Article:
In 2015, Antonio Guterres – then the UN high commissioner for human rights, now the UN secretary-general – referred to the convention as a “humanitarian brand name”.

 

The UN’s refugee agency, UNHCR, reported that by the end of October, more than 150,000 Venezuelans had applied for asylum in Peru, making it the number one destination for Venezuelan asylum seekers. Only around 1,000 have been granted asylum – a low number that suggests the Cartagena Convention’s definition of refugee status isn’t being applied in the case of most Venezuelans.

 

A senior Lima-based official at a global humanitarian organisation, speaking to IRIN on condition of anonymity because of the sensitivity of the issue, characterised the lack of long-term planning by the Peruvian government toward the migrant crisis as “catastrophic”.

 

In December, UNHCR and the International Organization for Migration announced a $738 million “emergency plan” – the first of its kind in the Americas – to increase support for Venezuelans on the move and in host communities, including Peru.

 

Seesaw policy

 

Then-president Pedro Pablo Kusczynski announced early last year that all Venezuelans would be welcome in Peru under a temporary residency programme, or PTP, until June 2019. The permit allows migrants to work and reside in the country for one year, with access to basic services such as health and education.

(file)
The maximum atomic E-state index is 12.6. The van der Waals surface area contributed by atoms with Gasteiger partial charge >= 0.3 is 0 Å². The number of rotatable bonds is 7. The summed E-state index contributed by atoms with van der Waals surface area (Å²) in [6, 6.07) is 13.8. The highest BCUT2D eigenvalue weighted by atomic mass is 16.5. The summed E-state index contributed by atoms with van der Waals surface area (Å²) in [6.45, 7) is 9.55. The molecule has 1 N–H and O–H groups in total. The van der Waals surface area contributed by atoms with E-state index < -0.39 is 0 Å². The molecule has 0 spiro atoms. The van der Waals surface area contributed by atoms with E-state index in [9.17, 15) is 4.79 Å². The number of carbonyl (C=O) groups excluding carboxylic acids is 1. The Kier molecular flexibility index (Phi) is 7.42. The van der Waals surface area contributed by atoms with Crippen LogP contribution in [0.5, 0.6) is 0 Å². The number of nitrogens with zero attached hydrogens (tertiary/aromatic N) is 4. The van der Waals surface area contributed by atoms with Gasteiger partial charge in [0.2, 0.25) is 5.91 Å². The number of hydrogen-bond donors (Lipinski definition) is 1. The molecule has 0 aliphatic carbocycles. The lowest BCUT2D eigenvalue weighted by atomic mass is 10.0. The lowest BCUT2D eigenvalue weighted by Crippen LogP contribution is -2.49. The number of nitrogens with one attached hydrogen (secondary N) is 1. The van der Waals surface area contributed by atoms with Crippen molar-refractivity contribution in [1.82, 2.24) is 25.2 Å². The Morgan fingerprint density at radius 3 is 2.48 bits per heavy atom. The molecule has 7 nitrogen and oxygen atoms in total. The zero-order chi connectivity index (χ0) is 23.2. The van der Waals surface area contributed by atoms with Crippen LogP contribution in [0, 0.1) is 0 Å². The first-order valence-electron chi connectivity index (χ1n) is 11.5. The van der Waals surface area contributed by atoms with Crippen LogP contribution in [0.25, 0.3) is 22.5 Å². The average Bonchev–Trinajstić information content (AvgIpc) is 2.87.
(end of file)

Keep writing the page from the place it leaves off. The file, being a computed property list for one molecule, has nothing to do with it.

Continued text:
By August however, when the exodus from Venezuela spiked, the new government of President Martin Vizcarra changed gears, announcing that only migrants with passports would be allowed to apply for the residency permits. Failures in Venezuela’s passport system – which include shortages of paper and materials, breakdowns of its online application platform, and corruption – have made it practically impossible for hundreds of thousands to migrate legally.

Peru’s passport requirement was reversed in October after a court order determined it violated Venezuelans’ right to free movement. However, Vizcarra’s government then set a new deadline for entry to Peru: 31 October for migrants holding either an ID card or a passport, with a year-end deadline to apply for the PTP.

 

The latest change means that since 1 November Venezuelans have been able to enter only as tourists with passports, or as asylum applicants, which does not require a passport. Unsurprisingly, the number of Venezuelans applying for refugee status, which provides a two-month, renewable work permit while they wait for their request to be processed, has increased.

 

By 31 December, an estimated 175,000 Venezuelans in Peru qualified for the temporary stay permits, while another 320,000 had begun the application process.

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People and a dog outside of an office
Paula Dupraz-Dobias/IRIN
Clemis, Solisveya, and Hilberto at the Peruvian migration office in Iñapari as they learn they are being refused entry to Peru.

Caught in the bureaucracy

 

Clemis, Solisveya, and their 18-year-old son Hilberto were among the many Venezuelans ready to consider all legal options to increase their chances of entering and working in Peru.

 

After a long trek across the Brazilian jungle, the Venezuelan family was upbeat as they finally arrived on 1 December in Assis, just across the river from Iñapari on the Peruvian side of the border.

 

Like most of the more than three million Venezuelans who have left their country since 2015 – equivalent to almost 10 percent of the population – the parents only made the decision to emigrate after they were no longer able to afford basics such as food and medicine.